Keli Gerken is a third-year veterinary student with a focus in public health and epidemiology at the College of Veterinary Medicine, North Carolina State University. She is also completing a Certificate in Global Health. She earned her Bsc in Biology in 2015 before applying to veterinary school. Her professional interests include global food security and zoonotic disease dynamics in low-income countries. She is the president of the One Health Club at NC State College of Veterinary Medicine and is a member of the NC One Health Collaborative. She has undertaken placements with various animal health NGOs across East Africa. Her research project in Ethiopia focuses on women dairy farmers in urban Addis Ababa. The study evaluated knowledge of milk safety, identified the prevalence of risky behaviors for disease transmission through traditional processing, and assessed dairy product nutrition patterns of women and their children. She hopes to continue working in the livestock livelihoods sector following her graduation in 2020. 

 

Hannah Sather is a current first-year veterinary student at the College of Veterinary Medicine, North Carolina State University. She earned the B.Sc. in Animal Science with a concentration in veterinary bioscience from North Carolina State University in 2017. Hannah has an interest in poultry medicine and One Health, and is completing the Certificate in Global Health. She is the Class of 2022 Representative for One Health Club and an active member of the Student Chapter of the American Association of Avian Pathologists at NC State University College of Veterinary Medicine. Hannah has conducted and presented research exploring broiler breast myopathy and turkey stocking density. Her research project in Ethiopia focuses on investigating constraints and interventions for village poultry production in periurban Debre Zeyit. 

HEAL GROUP UNDERGRADUATE STUDENTS

Dr Fufa Abunna Kurra is an Associate Professor of Veterinary Epidemiology in the College of Veterinary Medicine and Agriculture, Addis Ababa University and a Co-Investigator in the HEAL Group. Dr Abunna graduated from Addis Ababa University with a Master of Science (MSc) in Tropical Veterinary Epidemiology (2004-2006) and a Doctor of Veterinary Medicine (DVM) (1994-1999). As an academic and researcher, he has taught in Addis Ababa and Hawassa Universities in Ethiopia. Dr Abunna has advised 1 PhD student, 13 MSc students and 44 DVM students during their thesis and seminar work at Addis Ababa and Hawassa Universities. He is an author and co-author of more than 45 scientific articles in peer reviewed journals. Dr Abunna received recognition as a semi-finalist during the 3rd Africa-wide Women & Young Professionals in Science competition and has also been selected as a founding fellow of Ethiopian Young Academy of Sciences for his outstanding contribution in sciences.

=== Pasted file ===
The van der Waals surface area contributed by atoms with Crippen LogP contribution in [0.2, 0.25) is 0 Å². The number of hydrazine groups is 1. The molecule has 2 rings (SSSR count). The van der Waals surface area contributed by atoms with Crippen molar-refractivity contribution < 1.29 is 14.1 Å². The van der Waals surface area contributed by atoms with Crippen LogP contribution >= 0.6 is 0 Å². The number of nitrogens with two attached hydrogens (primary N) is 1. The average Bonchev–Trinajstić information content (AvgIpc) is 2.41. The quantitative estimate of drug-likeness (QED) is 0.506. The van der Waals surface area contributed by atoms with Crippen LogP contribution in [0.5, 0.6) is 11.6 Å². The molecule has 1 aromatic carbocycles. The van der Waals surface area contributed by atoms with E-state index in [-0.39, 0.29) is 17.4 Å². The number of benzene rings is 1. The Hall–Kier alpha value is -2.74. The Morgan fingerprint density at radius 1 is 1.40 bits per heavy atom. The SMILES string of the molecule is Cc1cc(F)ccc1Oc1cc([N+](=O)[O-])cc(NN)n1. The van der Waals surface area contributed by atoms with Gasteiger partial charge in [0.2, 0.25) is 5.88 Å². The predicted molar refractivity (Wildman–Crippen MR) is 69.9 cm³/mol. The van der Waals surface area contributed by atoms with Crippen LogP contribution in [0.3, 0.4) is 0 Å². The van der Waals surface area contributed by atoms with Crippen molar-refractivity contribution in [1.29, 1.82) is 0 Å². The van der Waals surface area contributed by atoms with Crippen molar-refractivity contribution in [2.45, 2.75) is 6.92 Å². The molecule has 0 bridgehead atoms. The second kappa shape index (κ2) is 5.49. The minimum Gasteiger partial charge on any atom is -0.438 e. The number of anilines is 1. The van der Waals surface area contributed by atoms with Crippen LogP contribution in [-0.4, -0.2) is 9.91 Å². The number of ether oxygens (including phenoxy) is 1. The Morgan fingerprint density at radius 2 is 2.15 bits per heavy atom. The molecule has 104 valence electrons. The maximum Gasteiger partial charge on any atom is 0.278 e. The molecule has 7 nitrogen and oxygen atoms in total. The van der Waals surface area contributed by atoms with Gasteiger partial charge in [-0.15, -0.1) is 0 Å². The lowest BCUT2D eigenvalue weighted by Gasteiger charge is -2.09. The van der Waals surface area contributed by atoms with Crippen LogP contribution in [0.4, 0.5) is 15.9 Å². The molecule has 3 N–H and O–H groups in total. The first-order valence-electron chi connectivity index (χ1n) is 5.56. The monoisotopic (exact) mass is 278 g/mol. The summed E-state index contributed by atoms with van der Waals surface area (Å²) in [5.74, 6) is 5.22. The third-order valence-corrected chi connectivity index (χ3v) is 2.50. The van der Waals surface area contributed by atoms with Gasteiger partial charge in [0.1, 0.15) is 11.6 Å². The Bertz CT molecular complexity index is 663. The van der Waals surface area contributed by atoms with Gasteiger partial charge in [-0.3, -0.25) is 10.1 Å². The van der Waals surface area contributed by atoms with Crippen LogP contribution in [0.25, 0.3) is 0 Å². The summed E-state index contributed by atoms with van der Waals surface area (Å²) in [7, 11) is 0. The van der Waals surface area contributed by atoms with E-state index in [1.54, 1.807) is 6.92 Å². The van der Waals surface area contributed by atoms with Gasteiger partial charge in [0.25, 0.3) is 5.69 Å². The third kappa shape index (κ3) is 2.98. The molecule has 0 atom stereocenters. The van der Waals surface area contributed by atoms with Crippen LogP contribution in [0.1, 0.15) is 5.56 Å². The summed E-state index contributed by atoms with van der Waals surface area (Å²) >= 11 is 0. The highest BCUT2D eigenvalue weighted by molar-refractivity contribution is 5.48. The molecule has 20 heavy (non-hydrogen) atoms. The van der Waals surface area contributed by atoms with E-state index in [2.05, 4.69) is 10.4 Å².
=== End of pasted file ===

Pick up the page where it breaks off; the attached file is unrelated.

Health and livelihoods group 

The Health and Livelihoods Group utilizes a One Health approach to study a range of issues at the interface of human and animal health and livelihoods

PREVIOUS HEAL GROUP POSTGRADUATE STUDENTS

Dr Tadesse Eguale is an Associate Professor, and Head, Microbiology Research Unit in the Aklilu Lemma Institute of Pathobiology, Addis Ababa University. Dr Eguale got his Doctor of Veterinary Medicine (DVM) degree, MSc degree and PhD in Pharmacology from Addis Ababa University. Dr Eguale previously worked as field veterinarian in Jimma Zone of Oromia Region and as Animal Health Researcher at National Animal Health Diagnostic and Investigation Center, Sebeta, Ethiopia. He served as Editor-in-Chief of Ethiopian Veterinary Journal from 2016-2018 and currently he is a Member of Executive Board of Ethiopian Society of Tropical and Infectious Diseases.  He was a visiting Scholar at the Ohio State University from 2011-2012 and also received African Biosciences Challenge Fund Fellowship Award in 2014. He has authored and co-authored over 40 scientific and presented several oral and poster presentations internationally. Dr Eguale’s current area of research interest involves exploring the role of antimicrobials in food animals on the spread of drug resistant pathogens and drug resistance genetic markers in humans and the environment and investigating epidemiology of antimicrobial resistance in foodborne pathogens.